Boomer: What is better for boomers: opening a franchise or a start up? Why?
Izard: It absolutely depends on the person. If it is within your area of expertise, than a start up might be a very viable option. If it is a whole new industry, a franchise might be a good option. Even though the franchise provides a lot, boomers still will want to do their due diligence: research the franchise and the market opportunity to make that decision.
Boomer: What are a few of the major reasons that businesses run by baby boomers fail?
Izard: The reasons they fail are the reasons any business fails. In some cases there is under capitalization, these are businesses that may have eventually been successful, but they could not afford to stay afloat long enough. But this is true for starting a business at any age. I also think businesses that don't meet a market place need and are not selling what people are asking for could also lead to failure. Its important businesses be able to offer something that is somewhat unique in the market place. Poor management is another reason for failure. Sometimes the business idea is good but the implementation and execution of the idea can lead to failures.
Boomer: Are entrepreneurs born or made? What personality traits do baby boomers need to possess to start their own business in the later stage of life?
Izard: That is a proverbial question: can you teach entrepreneurship or are you born with it? I don't think there is a simple answer to that, but some people seem to be born entrepreneurs: by the time they are 5 years old they have their own lemonade stand to generate their own income. With other people, entrepreneurship is more like an like an evolution. Some people are entrepreneurs out of necessitysometimes referred to as an accidental entrepreneur. They start out small, offering a product or service in the market place and as that grows, they raise their expectations and their business aspirations.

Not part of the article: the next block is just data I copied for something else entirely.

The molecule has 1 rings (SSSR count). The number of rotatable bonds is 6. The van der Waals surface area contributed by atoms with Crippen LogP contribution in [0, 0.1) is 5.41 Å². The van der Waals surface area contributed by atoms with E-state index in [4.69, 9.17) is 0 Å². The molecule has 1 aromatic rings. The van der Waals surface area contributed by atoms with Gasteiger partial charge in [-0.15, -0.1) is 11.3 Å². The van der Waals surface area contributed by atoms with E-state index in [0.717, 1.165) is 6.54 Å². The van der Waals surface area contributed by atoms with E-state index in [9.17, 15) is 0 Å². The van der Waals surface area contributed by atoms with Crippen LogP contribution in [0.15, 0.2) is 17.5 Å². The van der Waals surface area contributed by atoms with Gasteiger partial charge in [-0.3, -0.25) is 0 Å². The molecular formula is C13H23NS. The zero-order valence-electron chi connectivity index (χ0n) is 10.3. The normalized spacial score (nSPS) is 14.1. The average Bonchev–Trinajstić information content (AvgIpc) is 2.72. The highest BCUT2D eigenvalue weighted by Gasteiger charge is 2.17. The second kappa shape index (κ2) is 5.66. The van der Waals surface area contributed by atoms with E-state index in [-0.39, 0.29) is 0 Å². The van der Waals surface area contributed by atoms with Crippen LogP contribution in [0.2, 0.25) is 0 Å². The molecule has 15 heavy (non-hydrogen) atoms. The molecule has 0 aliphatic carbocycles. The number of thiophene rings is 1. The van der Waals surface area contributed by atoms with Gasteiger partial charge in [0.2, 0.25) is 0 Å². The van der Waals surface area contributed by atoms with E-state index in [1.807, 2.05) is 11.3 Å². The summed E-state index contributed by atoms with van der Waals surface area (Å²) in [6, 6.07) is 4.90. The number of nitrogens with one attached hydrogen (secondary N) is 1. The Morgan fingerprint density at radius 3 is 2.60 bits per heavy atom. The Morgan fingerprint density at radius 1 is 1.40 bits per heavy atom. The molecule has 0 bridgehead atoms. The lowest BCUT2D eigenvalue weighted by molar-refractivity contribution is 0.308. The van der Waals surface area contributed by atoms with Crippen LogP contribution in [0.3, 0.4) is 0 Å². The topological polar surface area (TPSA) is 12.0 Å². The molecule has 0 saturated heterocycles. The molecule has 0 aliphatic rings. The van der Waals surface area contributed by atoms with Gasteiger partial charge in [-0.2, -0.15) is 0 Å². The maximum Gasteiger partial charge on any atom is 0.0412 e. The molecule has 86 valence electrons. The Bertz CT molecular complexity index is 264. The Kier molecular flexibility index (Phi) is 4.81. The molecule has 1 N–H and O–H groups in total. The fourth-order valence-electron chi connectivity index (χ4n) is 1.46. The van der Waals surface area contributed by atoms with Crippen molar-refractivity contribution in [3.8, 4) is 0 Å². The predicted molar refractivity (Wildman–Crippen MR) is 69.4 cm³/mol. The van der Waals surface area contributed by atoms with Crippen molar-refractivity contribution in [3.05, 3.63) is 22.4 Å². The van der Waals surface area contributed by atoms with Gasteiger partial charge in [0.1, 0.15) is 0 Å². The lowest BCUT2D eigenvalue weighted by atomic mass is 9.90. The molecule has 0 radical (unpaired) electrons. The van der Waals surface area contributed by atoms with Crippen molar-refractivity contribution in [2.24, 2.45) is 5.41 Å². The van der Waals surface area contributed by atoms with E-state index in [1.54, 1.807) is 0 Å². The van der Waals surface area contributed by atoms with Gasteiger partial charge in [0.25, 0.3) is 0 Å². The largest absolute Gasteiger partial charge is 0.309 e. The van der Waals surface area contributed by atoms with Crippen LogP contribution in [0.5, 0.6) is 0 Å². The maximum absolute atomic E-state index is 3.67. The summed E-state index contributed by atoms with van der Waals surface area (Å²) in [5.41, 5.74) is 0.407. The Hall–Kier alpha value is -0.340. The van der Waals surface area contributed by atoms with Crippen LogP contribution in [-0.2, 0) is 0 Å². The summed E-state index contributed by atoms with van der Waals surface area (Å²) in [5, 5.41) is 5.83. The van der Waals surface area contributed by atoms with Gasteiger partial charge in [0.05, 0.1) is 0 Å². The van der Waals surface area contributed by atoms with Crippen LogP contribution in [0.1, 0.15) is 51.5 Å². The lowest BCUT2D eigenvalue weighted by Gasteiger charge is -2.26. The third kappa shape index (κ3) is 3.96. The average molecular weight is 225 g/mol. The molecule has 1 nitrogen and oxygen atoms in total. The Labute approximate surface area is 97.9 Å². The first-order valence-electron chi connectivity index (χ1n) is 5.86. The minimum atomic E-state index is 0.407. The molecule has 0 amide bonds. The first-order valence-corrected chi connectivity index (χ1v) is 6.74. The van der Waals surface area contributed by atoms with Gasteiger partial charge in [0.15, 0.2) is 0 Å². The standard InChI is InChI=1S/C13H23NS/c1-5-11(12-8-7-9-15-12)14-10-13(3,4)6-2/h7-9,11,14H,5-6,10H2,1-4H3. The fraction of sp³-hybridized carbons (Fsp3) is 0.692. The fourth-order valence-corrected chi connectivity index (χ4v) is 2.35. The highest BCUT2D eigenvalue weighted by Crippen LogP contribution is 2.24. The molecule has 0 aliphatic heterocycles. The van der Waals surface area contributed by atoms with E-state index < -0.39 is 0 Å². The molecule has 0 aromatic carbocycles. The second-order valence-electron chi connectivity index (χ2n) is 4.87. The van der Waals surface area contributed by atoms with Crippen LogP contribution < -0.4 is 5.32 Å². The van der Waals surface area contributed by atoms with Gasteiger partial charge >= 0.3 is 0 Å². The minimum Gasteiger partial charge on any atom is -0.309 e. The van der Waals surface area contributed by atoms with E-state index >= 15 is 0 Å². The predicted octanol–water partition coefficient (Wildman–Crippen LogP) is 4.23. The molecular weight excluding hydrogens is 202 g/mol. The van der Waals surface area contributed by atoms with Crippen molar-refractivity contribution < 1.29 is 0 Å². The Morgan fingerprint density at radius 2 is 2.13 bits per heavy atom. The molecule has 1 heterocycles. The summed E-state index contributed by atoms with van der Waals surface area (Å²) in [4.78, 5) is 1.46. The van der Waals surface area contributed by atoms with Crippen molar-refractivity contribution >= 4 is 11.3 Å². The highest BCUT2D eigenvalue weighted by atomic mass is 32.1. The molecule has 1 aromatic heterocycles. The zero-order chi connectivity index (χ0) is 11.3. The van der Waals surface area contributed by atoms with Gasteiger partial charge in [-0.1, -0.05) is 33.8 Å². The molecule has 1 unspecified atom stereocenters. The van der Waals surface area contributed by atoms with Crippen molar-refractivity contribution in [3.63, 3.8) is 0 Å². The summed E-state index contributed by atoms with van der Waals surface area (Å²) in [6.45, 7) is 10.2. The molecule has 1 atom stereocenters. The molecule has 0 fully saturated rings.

Certainly there are skills you can learn like marketing and finance. It is really kind of a blend of innate characteristics and skills required to launch business and to make it grow. Some of those innate characteristics are confidence, self belief that you can carve out your own future, tenacity and perseverance. Entrepreneurs have an eye for opportunity; they can discern it in the market place--they know where there is a need for products and know they can do that better.
Boomer: How is starting a business a different process for baby boomers than for their younger counterparts?
Izard: Baby boomers always say they have more to use and more to lose. We have accumulated some skills and knowledge and have accumulated more intellectual capital along with resources (both financial and socially). Networking is a very critical skill to be a successful entrepreneur and hopefully by this age, we know a lot of people. Those are assets that younger people don't have to the degree when they are starting businesses. On the downside, boomers are older and have less time to recoup any lost funds; if we spend a number of years in a business and it fails, we are at a significant financial disadvantage. So, like anything there are pros and cons when you start a business at an older age.
Boomer: How can you minimize the risks involved in starting a business?
Izard: Planning and information is one way you minimize running into any problems. The more you know and the better you plan for something decreases the risk of failure within limits. You also need to quantify what risk you are willing to take financial: how much do you want to invest and still not jeopardize your retirement future or your childrens college education.
Boomer: Is now really a good time to start a new business?
Izard: With all that is going on in the economy many people are asking themselves this question. There are challenges with this economy, but becoming your own boss also offers many advantages. Jobs are hard to find right now and starting a business can put some of that control into your own hands and allow you to create a job for yourself. The other thing I look at is opportunity cost-- in a downturned economy sometimes opportunity costs are less.
If you have been downsized, or are unemployed, starting a business brings very little downside in terms of opportunity cost on that other than what you actually invest in terms of money and time. What is your time worth? If I am retired and I am playing golf, starting a business means my opportunity cost for time is a round of golf or lunch with my friends. I may be very willing to give that up and invest that time in a business. In a downturned economy certain costs are lower, rental space is cheaper and the cost of hiring people can be a little lower. In some economic situations, you can actually benefit from lower cost depending on the type of business that you are starting.